by MaryAnne Block
Agustin and Christine Luna Munger could envision their perfect dream farm years ago. They even had a picture of their dream hanging on the wall. And now, after several years and several moves, they have come closer to reaching their dream – just outside of St. Joseph.
Christine grew up in South Dakota and moved to Granite Falls during her teen years. She received an under-graduate degree at the College of St. Benedict after majoring in theology and peace studies. She and Agustin, originally from a farming area in Mexico, met in St. Cloud.
After they married, they lived in several urban settings. They even spent three years in Florida while she obtained her doctorate in practical theology. Friends thought they were crazy, leaving Florida for frigid Minnesota, but they followed their hearts. They moved back to the St. Cloud and Twin Cities area. They never gave up on wanting to own some land where they could be close to nature.
Christine worked for several years at St. Catherine University in St. Paul, while Agustin worked in the Twin Cities as well.
In the spring of 2018 they agreed to move because Christine had been offered a job at St. John’s University at the House of Prayer. There, she oversees several employees and various activities, besides teaching at CSB and SJU. At the undergraduate level, she teaches Benedictine Spirituality in the Theology Department. At the graduate level, in a program called Emmaus Institute, she has taught New Testament, Moral Formation and Introduction to Spiritual Direction – all in Spanish for adult learners.
Meanwhile, in their busy lives, that picture of their dream acreage still hung on the wall, beckoning them. They started architectural plans for a “dome home” in the spring of 2021, still not knowing where their land would be located. They knew they wanted to be in the country with a few outbuildings on a place on which to build an energy-efficient home. They looked for four years, finally focusing on acreage within 20 miles of her work at SJU.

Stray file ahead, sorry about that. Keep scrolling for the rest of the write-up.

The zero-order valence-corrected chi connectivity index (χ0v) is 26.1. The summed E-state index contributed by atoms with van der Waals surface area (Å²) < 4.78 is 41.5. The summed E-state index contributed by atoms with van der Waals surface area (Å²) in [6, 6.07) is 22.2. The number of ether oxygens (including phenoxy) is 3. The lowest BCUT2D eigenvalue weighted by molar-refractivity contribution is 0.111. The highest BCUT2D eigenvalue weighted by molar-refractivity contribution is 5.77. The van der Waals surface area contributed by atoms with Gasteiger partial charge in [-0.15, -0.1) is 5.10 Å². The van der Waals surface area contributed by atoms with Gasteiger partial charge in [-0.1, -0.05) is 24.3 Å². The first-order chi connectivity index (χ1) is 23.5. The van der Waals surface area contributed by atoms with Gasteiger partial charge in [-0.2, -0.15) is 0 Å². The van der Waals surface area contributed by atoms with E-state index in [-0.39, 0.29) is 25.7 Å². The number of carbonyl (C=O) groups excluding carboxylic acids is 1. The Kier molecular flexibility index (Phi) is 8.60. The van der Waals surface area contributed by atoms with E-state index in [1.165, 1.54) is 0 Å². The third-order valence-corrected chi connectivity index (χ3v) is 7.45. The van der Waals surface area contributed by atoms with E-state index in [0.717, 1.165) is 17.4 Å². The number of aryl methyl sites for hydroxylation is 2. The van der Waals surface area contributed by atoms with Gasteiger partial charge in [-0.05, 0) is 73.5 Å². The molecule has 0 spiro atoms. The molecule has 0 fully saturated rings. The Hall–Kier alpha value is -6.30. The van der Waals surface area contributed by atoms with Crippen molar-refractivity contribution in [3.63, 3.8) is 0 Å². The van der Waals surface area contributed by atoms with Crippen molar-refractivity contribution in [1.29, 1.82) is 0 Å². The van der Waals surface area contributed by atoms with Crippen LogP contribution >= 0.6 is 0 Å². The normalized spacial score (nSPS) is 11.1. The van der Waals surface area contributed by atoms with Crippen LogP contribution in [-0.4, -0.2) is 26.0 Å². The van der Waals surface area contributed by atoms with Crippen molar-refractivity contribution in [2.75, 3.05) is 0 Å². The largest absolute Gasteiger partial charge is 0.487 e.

They found the former Floyd Walz property, just south of St. Joseph on CR 51. He had been well known as a school-bus driver for many years, as well as for raising cattle. The property had been abandoned for nearly 20 years, but Agustin and Christine could see the potential they had been hunting for. They bought 12 acres, closing in March 2022.
They continued to rent an apartment in St. Joseph, along with their two children – Alex, 15, and Elisa, 11. Christine continued at SJU/CSB and the House of Prayer. By early 2023, Agustin stopped his daily commute to the Twin Cities, dedicating full time work to improving the acreage.
The first thing they did was to clear 10 of the buildings that were in a poor state of repair. They kept a number of larger buildings that were very usable. Clearing some of the land was next. Then the perfect location to situate their dream “dome home” was ready, and they contracted Brand Built Homes to do the construction.
The home is scheduled to be completed by the end of December. They are looking forward to the 2,142 square-foot living space. The upper level will have two bedrooms and a bathroom, plus a small den. A balcony will overlook the open living and dining room with ceilings the full height of the structure. The kitchen and master bedroom will also be on the main floor.
The dome home is very energy-efficient, with radiant floor heat (propane). They will also have a fireplace for burning wood. Their builder encouraged the installation of an HVAC (heating, ventilation, air conditioning) system, mostly for humidity control.
“A dome home is super tight and very insulated,” Christine said. “The worst enemy of such a tight home is any moisture buildup. While we do not anticipate much use of additional heating or air conditioning, being able to control the humidity is essential.”
Besides low on-going maintenance costs, the dome structure initially requires about one-fourth the lumber and materials to build, compared to a traditional home.
Being a farmer at heart, Agustin has improved an area for chickens. They already have more than 300 hens, and daily they sell fresh eggs to the Flour and Flower Bakery and the Krewe restaurant, both located on College Avenue in St. Joseph.
Just before the recent snow, family helped complete the plastic covering of a new large greenhouse (hoop house) on their farm. They plan to grow fresh vegetables.
Agustin and Christine have a Facebook page if people want to keep updated on their progress: Tierra Luna Family Farm.
And what about that picture of their “dream farm” hanging on the wall? It’s still there, right beside a 1960s aerial view of Floyd’s homestead, given to them by Floyd’s nieces and nephews. There is also room for a third picture, once their “dream” vision comes completely true.